TW: racist criminalization, nativism
The Congressional Black Caucus (CBC) has decided to include on the short list of issues it will push for this year the overhauling of the existing deportation-focused immigration justice system, focusing particularly on the plight of Caribbean immigrants, who are often Black. There’s much that can and has been said much better than I could at the description of this decision and the motivations behind it over at Color Lines, but I think I’d just like to add one quick extra applause to the CBC for this one.
(Nicolas Stewart, 11, at his naturalization ceremony in Queens, in 2009. He was born in Jamaica. From here.)
In a very real sense, immigrants who are Black must struggle with the complex interaction of two distinct forms of racist criminalization. As immigrants, their very legal status can easily be declared “illegal” and deemed unfit to exist. As Black individuals, there’s a remarkable resilience to any claim that they’re criminal even when all indications point to other conclusions. It’s hard not to see these two distinct forms of racist belief in a criminal other fusing together and ruining lives with descriptions like:
“David Pierre, a 47-year-old in immigration detention, says he doesn’t have that much time. Pierre was born in Antigua, moved with his mother to the US Virgin Islands when he was 2, and then came north to Jersey to attend trade school in the ’80s. He’s married and has six kids, two who are serving in the armed services. But for the last three years, Pierre been locked in immigration detention centers.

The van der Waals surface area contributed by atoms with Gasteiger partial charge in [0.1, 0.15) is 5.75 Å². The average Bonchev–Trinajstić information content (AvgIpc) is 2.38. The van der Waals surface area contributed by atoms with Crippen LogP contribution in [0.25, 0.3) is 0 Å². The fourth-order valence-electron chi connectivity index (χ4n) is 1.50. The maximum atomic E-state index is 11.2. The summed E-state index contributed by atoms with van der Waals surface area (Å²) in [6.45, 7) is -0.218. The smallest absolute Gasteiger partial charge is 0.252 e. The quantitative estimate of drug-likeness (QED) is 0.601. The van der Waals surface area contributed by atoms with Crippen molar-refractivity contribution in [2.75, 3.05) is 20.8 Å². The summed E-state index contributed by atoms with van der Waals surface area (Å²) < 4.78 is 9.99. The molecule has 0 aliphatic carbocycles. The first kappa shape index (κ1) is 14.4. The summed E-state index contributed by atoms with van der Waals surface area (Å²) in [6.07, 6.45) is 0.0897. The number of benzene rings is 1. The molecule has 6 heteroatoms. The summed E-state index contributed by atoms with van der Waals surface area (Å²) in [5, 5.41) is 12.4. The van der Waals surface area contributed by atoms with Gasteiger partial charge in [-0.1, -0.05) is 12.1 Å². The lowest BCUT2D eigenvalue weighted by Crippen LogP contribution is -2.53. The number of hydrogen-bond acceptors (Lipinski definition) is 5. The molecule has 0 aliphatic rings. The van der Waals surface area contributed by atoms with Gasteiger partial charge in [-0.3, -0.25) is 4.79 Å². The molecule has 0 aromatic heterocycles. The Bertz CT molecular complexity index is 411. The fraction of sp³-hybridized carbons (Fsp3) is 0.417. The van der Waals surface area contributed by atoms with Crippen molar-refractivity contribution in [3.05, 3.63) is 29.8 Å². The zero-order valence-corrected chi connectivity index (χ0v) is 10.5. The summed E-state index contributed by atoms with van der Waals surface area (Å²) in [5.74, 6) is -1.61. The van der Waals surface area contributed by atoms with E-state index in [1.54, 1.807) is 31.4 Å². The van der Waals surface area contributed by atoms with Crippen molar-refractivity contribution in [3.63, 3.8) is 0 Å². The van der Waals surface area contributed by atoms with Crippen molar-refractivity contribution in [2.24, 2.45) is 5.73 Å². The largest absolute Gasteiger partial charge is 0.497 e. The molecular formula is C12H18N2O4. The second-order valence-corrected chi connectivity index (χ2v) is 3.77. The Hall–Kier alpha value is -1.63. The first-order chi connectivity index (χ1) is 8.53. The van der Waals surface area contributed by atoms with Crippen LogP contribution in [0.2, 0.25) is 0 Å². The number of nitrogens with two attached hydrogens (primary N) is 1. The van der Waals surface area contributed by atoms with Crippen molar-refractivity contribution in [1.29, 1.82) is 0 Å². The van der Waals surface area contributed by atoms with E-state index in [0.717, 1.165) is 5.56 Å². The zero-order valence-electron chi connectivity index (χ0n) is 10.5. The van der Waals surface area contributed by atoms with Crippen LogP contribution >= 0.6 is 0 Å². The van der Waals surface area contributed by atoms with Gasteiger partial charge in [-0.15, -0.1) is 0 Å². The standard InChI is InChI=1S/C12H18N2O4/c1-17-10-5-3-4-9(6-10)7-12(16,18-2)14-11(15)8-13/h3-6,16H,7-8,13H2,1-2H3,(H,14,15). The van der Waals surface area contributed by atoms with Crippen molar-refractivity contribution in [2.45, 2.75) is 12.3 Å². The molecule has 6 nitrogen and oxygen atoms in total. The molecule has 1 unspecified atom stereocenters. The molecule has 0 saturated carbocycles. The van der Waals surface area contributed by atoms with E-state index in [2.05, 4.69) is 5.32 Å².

In the ’90s Pierre was convicted of theft and a set of drug offenses including sale or possession in a school zone. He served two years in prison and was deported to Antigua. But Pierre came back—his family was here and he didn’t have anything in his birthplace. Although Pierre says he got his life together and court records confirm his lawful course, federal immigration authorities flagged him in 2009. As a result, Pierre has been in immigration detention since 2010.
‘I’m here for something like 20 years,’ says Pierre, who is fighting his case. ‘I paid my debt to society and I turned my life around and now I have this issue. I have a family here, my wife is here, everything I own is here.’“
The CBC is equally focusing on fighting poverty and guaranteeing voting rights this year, both issues that are distressingly necessary to address at the present, but it’s refreshing that they included alongside those two the needs of Black immigrants as well.